In just a year and a half, work life has been turned on its head. Remote collaboration is now the norm, spontaneous water cooler conversations have taken a digital form, and workers are increasingly living in cities far from their company’s office.
As we head into the home stretch of the pandemic, these types of changes raise the question: What will the workplace look like in the post-pandemic world, and how can a software developer expect to navigate it?
In our latest Tech Talk, we caught up with Fandom CTO Adil Ajmal to understand how to negotiate the post-pandemic workplace while still maintaining pre-pandemic levels of engagement and productivity. Here’s what we found out.
In the ‘before-times,’ most people worked with their colleagues face to face every day, and this model was considered a must for any productive work environment. Over the last year, however, the pandemic has proven that remote teams can work just as productively, even when everyone is distributed.
According to Ajmal, this new paradigm is a massive improvement over the pre-pandemic work model. “A lot has changed over the last year and a half,” he says. “From an opportunity perspective, as individuals, we have access to way more interesting jobs outside of our local area, which is a huge plus. Hiring folks from different cities or even countries by utilizing companies like Terminal – having access to that channel of talent – has become much easier.”
But what does this new paradigm mean for engineers? Finding commonalities with your coworkers will look a little different in the future. With remote work breaking down the geographical constraints of hiring, both leaders and employees will need to consider how to connect with people who don’t share the same routines as you.
Empathy can go a long way here, and curiosity can too. Slack channels, remote coffees, and more intentional outreach overall will be the key to building new habits around socializing with coworkers, and it may come more naturally to some than others.
Whether or not engineers enjoy working from home might have something to do with how long they’ve been in the workforce. According to Ajmal, engineers who are more advanced in their careers might have a better sense of team dynamics than more junior employees and are probably better equipped to do their jobs without an office structure.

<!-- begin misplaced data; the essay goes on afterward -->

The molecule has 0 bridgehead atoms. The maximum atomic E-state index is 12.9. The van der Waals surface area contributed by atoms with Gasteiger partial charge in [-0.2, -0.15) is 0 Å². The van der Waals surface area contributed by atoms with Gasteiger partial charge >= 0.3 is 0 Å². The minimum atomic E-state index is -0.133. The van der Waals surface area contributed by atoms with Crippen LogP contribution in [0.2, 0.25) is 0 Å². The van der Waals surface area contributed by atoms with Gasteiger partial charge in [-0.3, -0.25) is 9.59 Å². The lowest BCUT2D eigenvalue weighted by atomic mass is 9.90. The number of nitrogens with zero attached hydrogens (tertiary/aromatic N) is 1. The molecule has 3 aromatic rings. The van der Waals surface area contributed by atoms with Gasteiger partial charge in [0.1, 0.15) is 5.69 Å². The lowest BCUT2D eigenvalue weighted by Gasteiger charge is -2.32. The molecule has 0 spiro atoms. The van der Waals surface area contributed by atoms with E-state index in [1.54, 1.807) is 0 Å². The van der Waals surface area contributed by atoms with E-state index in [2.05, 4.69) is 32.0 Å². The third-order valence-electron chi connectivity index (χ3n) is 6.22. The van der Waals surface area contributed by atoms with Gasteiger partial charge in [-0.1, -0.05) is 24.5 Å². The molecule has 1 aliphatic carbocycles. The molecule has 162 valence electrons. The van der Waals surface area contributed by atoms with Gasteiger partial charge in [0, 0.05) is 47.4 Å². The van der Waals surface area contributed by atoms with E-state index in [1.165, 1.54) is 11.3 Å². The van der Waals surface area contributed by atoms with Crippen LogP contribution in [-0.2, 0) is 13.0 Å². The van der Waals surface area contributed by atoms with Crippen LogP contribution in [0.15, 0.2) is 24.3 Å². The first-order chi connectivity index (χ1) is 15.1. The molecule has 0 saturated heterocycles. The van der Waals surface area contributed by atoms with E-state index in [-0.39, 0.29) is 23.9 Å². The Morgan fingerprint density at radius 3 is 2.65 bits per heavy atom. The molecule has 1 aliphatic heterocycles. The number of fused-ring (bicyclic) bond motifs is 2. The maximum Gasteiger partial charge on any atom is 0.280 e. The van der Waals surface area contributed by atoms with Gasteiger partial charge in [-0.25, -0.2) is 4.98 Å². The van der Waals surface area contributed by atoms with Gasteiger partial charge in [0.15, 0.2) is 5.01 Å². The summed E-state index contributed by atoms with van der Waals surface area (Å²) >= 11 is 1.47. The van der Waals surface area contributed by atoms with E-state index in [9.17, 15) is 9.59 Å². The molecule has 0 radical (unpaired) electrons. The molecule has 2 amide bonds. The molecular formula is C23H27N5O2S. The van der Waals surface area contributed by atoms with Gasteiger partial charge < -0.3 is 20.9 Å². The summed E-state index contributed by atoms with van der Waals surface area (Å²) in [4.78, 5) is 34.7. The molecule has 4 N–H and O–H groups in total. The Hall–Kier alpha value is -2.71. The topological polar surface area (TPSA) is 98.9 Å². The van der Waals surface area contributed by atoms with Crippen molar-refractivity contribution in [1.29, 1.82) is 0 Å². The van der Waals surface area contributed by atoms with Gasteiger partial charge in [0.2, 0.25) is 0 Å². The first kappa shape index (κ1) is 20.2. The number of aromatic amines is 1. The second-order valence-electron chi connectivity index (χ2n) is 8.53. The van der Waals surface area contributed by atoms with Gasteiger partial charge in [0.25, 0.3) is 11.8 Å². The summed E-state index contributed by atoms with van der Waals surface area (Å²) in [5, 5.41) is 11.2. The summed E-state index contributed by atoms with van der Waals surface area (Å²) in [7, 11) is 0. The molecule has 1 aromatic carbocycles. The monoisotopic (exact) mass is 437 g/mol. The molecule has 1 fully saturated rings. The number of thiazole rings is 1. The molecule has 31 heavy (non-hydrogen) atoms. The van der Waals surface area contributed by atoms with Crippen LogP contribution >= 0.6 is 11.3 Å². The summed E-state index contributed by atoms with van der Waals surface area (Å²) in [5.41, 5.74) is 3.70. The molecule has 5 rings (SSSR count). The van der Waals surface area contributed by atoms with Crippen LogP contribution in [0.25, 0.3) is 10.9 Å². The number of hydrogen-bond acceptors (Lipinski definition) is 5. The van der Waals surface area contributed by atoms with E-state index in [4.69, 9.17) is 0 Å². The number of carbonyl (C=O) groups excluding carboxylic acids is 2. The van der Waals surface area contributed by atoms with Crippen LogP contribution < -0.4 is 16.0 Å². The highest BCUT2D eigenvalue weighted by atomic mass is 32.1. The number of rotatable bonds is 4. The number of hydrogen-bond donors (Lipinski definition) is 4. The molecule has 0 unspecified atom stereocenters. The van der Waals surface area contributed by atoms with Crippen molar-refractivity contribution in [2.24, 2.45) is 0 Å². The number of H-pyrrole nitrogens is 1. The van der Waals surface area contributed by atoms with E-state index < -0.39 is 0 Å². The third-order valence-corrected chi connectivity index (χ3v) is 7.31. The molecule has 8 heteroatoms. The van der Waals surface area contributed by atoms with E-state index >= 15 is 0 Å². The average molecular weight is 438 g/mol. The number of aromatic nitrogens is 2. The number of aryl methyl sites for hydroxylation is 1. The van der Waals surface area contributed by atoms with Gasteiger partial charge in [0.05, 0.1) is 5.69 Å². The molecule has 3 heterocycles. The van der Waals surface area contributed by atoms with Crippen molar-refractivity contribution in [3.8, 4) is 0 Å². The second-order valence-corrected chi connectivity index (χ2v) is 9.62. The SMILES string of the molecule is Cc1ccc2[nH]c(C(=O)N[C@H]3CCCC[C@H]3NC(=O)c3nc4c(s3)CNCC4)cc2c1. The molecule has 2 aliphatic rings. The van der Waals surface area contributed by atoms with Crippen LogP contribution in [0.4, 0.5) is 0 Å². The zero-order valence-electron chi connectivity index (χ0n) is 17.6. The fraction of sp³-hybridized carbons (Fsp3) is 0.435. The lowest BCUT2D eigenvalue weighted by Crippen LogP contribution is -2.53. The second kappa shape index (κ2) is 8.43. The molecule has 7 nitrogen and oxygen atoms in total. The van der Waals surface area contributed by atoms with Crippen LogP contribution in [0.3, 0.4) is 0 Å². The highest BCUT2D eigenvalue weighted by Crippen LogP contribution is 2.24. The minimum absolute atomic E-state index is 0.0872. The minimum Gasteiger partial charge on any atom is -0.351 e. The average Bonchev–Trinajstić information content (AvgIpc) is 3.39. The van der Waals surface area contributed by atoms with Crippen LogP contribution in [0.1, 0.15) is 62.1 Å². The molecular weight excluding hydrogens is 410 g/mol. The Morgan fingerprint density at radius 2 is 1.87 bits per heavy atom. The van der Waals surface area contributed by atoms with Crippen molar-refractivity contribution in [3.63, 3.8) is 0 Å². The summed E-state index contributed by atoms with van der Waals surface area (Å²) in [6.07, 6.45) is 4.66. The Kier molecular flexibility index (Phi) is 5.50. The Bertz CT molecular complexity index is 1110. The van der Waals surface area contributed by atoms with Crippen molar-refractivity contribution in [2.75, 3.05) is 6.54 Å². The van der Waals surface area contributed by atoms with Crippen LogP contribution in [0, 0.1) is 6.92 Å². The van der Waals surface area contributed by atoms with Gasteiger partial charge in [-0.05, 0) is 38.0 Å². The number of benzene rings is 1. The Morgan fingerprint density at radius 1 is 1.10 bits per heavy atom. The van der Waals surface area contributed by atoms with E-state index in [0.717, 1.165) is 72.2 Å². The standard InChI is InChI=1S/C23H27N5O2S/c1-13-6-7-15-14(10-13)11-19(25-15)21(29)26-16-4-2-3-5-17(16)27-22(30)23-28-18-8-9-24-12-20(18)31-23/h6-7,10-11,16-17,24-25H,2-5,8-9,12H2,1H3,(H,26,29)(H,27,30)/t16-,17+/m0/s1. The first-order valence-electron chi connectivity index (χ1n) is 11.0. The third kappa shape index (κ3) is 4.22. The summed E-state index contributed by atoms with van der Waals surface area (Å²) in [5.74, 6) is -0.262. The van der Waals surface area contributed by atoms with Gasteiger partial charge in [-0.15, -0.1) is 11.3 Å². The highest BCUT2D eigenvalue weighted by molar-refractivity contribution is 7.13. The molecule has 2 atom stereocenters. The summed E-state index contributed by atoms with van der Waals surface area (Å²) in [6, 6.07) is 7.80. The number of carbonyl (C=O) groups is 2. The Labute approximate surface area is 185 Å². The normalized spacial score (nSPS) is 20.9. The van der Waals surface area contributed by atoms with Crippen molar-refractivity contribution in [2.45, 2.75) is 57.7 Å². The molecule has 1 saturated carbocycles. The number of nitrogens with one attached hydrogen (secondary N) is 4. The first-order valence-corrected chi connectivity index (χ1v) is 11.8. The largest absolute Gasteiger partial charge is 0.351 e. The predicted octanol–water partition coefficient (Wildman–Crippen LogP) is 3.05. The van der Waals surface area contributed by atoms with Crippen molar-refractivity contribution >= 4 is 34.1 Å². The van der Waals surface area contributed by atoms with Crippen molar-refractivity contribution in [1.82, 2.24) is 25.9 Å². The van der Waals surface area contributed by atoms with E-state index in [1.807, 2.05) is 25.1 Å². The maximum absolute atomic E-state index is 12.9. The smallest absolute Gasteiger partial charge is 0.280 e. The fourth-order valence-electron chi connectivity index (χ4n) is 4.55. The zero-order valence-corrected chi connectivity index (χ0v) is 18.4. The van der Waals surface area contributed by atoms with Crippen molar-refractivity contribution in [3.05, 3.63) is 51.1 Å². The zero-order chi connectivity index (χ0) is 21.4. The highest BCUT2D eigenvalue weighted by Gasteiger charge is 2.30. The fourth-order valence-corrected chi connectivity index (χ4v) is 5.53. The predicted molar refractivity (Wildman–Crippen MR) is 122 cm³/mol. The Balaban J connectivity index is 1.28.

Those younger engineers are also likely to miss the social aspects of office life more than their older counterparts. When an engineer is first starting out in their career, it’s common to make friends at work. That becomes harder when there are no social activities and the only interaction with your colleagues is over Zoom.
To help connect with coworkers, Ajmal recommends that employees advocate for the company to bring people together in person once in a while, even if the company is planning to stay remote. “Companies shouldn’t be afraid to spend money on bringing people together from time to time so that they can still establish bonds, have fun, and build those long-lasting relationships that many of us keep for years to come,” he says. “It’s best not to think of travel as something that’s completely gone away.”
As global hiring and multicultural workforces become more commonplace, it’s important to recognize that reference points for things like “success” and “work ethic” may not be constant across cultures. It may be necessary to reframe your thinking and put yourself in your colleagues’ shoes.
“Folks in the USA and Canada, when they’re going up in the education system here they are encouraged to ask questions and be more inquisitive,” Ajmal says. “There are other cultures where asking questions is actually frowned upon, and, in fact, when people in those cultures are growing up in their academic systems, they’re actually given negative reinforcement when they are asking a lot of questions. So they end up not asking them. So now when you start mixing a team together without knowing those cultural differences, it is harder for you to solve.”
Simply expecting international coworkers to have the same instincts as you will hinder collaboration. Instead, if you notice a colleague being steamrolled by more free-wheeling team mates, try to bring them into the fold by asking them to question the status quo.
Simple questions like, “What do you think?” and “Are there any issues I’m not seeing?” can help encourage quieter colleagues to poke holes in accepted answers.
If you have experience working with startups, a rapidly growing team roster will be familiar. Sometimes it can feel like the team you joined is completely different compared to only a few months later. As companies embrace a culture of remote hiring, it may become even harder to navigate high-growth periods. Ajmal recommends staying in tune with what you want when your company enters a hockey stick growth period.
“When you are growing an organization, and you’re trying to find people for the right stage, you have to be very cognizant of what you need at that particular point,” Ajmal says. “You have to continue to revisit those needs as a team, as you continue to scale through those different stages. The same applies for individuals as well.”
Ajmal suggests that you know your sweet spot, and try to find companies that are in the life phase you specialize in.
All signs point to the pandemic drawing to a close in the near or medium term. But just because most stay-at-home guidelines are now lifted, it doesn’t mean that pre-pandemic habits will come roaring back. Instead, it’ll be important to understand how remote work impacts everyday work, and how to best position yourself as new standards take hold.